A flash of sanity amid the madness – Gary Kasparov advises Hong Kong democrats: get out of town and stay safe.
The short answer to all of this is that whatever you see public figures say in public is for Beijing’s benefit and for their potential blessings and good graces. It is not for the public. The public media is simply a platform for the administration to confirm its standing with itself.
If the alleged government really wanted to sell the test as definitely not scooping up everyone’s DNA and definitely all about COVID-19 they should probably:
1. Not put the Secretary for National Security in charge of it.
2. Not hire the company that scooped up everyone’s DNA pretending it was a medical test in Xinjiang without a tender process or the relevant certification.
3. Not have all the secret mainland “experts” stay at the Headquarters of the Secret Police.
3. Focus on testing the massively at risk old folks homes instead of ignoring them completely.
4. Come to their sense and abandon the idea and use the cash to expand the hospital authority’s COVID-19 treatment capability.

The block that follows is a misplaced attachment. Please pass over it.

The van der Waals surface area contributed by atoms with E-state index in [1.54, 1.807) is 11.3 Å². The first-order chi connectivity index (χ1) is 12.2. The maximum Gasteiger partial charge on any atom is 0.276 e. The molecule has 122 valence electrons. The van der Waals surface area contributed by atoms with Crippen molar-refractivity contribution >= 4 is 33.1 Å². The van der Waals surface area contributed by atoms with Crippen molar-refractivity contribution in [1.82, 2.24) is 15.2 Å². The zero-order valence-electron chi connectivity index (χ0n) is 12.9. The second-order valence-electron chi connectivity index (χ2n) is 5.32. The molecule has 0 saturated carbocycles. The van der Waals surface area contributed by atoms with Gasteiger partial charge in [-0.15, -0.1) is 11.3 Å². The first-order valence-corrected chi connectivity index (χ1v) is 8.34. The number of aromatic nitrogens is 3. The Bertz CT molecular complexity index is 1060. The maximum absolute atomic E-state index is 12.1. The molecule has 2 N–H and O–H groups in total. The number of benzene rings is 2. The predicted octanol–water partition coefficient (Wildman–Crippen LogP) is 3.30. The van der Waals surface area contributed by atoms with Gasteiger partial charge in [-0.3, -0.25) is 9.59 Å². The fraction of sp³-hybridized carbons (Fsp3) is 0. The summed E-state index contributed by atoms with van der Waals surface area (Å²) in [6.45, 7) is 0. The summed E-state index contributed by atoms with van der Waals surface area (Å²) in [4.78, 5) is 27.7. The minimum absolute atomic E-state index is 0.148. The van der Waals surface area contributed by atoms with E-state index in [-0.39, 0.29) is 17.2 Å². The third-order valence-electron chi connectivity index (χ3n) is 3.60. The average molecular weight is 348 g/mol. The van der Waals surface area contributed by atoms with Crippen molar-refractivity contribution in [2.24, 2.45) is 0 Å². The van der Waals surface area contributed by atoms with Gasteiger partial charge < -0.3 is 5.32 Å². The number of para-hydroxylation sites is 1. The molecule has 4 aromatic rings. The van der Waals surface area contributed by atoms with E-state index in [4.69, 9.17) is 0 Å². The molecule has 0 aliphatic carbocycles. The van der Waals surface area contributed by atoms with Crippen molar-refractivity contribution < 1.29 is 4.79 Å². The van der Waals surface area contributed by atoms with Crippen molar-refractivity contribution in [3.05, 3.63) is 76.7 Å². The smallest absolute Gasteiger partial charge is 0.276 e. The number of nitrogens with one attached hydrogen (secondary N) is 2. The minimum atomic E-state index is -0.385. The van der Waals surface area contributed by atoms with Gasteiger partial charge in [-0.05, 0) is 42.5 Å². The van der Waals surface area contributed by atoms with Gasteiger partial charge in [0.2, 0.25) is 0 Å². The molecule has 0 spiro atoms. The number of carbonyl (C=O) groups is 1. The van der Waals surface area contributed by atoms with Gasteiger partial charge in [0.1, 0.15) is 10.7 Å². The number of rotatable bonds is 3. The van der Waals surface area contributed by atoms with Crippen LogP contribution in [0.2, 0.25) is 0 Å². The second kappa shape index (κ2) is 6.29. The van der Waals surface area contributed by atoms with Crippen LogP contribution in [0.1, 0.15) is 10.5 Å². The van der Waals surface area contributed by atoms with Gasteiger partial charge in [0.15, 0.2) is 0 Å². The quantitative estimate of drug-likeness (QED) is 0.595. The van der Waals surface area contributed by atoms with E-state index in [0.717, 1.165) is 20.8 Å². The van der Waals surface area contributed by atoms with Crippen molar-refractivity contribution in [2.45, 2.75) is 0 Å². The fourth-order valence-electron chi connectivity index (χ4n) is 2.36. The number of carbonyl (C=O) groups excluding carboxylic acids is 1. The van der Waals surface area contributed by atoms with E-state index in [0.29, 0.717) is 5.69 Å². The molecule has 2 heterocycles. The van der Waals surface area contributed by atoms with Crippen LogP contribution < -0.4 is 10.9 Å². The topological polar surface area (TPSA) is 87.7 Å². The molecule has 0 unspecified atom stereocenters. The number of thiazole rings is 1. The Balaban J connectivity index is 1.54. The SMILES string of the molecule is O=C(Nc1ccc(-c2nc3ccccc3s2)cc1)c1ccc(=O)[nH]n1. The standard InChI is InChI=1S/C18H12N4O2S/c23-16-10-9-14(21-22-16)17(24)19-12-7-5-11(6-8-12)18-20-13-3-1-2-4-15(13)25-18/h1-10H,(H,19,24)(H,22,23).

Ultimately it’s pointless unless you do it to everyone two or three times in a very short timeframe, and you have the quarantine facilities to deal with the 30% false positives. Instead it’s voluntary over a few weeks and there’s no plan for false positives.
The basic problem is that testing negative is essentially meaningless: the best case scenario it means that you didn’t have the antibodies to trigger a positive last week when you took the test. Since then of course that may well have changed. But it can also mean you have the virus but it was false negative, or you have the virus but weren’t long enough into the disease to make it positive. (ie. remember how before you got tested you had no idea if you had Covid-19 or not? Yeah, welcome back: you never really left.)